3. Lists –

Lists are fun? I can hear you now… “Are you crazy?!?” I just may be, but I think lists can be a simple, engaging way for kids to write. It is much less intimidating to write a word or two on a list than an entire piece. The lists kids can make are endless – my students were particularly fond of writing lists of kids in our class and their favorites in any category. One of the best things about list writing? It easily transfers to any number of situations and is incredibly purposeful – adults make lists all the time so this one is an easy one to have family involvement with as well. Groceries, anyone?

4. Persuasive Letters –

Kids are masters at persuasion and see a great deal of what they deem unfair in the world (sometimes rightfully so!). Help give them an outlet for their arguments by teaching them that adults will listen to them much better if they have a well thought out argument and a reason for the proposed change. My favorite thus far has to be the student that argued for an 80’s dress-up day each week. #scrunchiesandfluorescents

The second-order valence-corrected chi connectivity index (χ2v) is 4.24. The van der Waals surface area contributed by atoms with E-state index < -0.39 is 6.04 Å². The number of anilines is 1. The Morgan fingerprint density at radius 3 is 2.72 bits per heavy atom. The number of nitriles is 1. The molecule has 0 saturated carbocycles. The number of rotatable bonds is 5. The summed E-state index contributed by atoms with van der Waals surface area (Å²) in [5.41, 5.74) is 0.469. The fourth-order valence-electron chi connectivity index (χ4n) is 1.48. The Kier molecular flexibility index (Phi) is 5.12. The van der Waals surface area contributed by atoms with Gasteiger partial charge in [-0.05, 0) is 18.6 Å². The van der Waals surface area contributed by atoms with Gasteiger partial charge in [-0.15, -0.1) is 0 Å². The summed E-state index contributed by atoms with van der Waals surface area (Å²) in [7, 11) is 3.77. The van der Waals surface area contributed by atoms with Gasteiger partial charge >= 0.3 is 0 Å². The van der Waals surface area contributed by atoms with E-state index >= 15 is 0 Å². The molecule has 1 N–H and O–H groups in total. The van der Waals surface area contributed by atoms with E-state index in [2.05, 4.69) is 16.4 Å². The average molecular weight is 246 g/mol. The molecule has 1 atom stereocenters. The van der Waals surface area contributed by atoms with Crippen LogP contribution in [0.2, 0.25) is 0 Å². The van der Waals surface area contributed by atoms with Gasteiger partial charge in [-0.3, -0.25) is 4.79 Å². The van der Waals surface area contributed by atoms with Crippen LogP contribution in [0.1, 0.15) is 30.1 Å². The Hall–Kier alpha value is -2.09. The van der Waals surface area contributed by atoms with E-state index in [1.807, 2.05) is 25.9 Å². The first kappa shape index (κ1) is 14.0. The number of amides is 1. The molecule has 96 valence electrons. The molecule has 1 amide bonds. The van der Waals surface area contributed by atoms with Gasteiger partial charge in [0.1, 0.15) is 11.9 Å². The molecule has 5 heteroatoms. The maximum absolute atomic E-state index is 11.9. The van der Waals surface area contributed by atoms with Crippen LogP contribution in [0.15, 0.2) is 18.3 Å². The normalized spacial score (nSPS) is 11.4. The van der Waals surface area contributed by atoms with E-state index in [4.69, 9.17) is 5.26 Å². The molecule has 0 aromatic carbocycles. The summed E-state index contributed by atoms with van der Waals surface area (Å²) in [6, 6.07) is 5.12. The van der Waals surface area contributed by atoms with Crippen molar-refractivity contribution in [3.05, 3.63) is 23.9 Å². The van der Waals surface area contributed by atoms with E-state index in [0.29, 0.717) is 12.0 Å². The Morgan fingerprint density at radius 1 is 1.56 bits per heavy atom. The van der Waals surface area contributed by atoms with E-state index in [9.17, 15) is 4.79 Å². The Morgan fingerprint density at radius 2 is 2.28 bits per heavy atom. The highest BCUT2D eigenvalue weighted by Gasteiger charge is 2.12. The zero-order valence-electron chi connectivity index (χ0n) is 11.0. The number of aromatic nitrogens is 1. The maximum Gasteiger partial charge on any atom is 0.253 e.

Project 5. Cards –

Partner up with a local nursing/assisted living home, especially now when they are on lock-down, to share the lightheartedness of children. Kids can make cards for holidays or just because. Only once or throughout the year to a specific adult. What a great way to spread sunshine and kindness. Even more so if you are able to make a year-long connection (pen pal-Esque) for people who may be feeling very lonely and isolated. I mean, have you seen those videos of preschools in nursing homes? Have you read the research? The benefits abound for both groups of people!


6. Sharing/Show and Tell –

Kids love to talk about themselves. We all know this. It is the topic they know the most about, too. Capitalize on this and use it for your sharing/show and tell time. Students are welcome to share in the manner you normally use but simply have them write their thoughts down first. (This could be done at centers or at home). 

7. All About Me –

Many kindergarten classrooms have an all about me or star student routine. Simply extend this to have students make a mini-book all about themselves. After their sharing day/week, add this book to your classroom library for kids to read (you may want to have the student dictate the piece to you and you add that to the page as well). Don’t want to get that in-depth? Make it a poster and hang it up in the room or by their cubby for future reference/reading.

Project 8. Partner Compare and Contrast –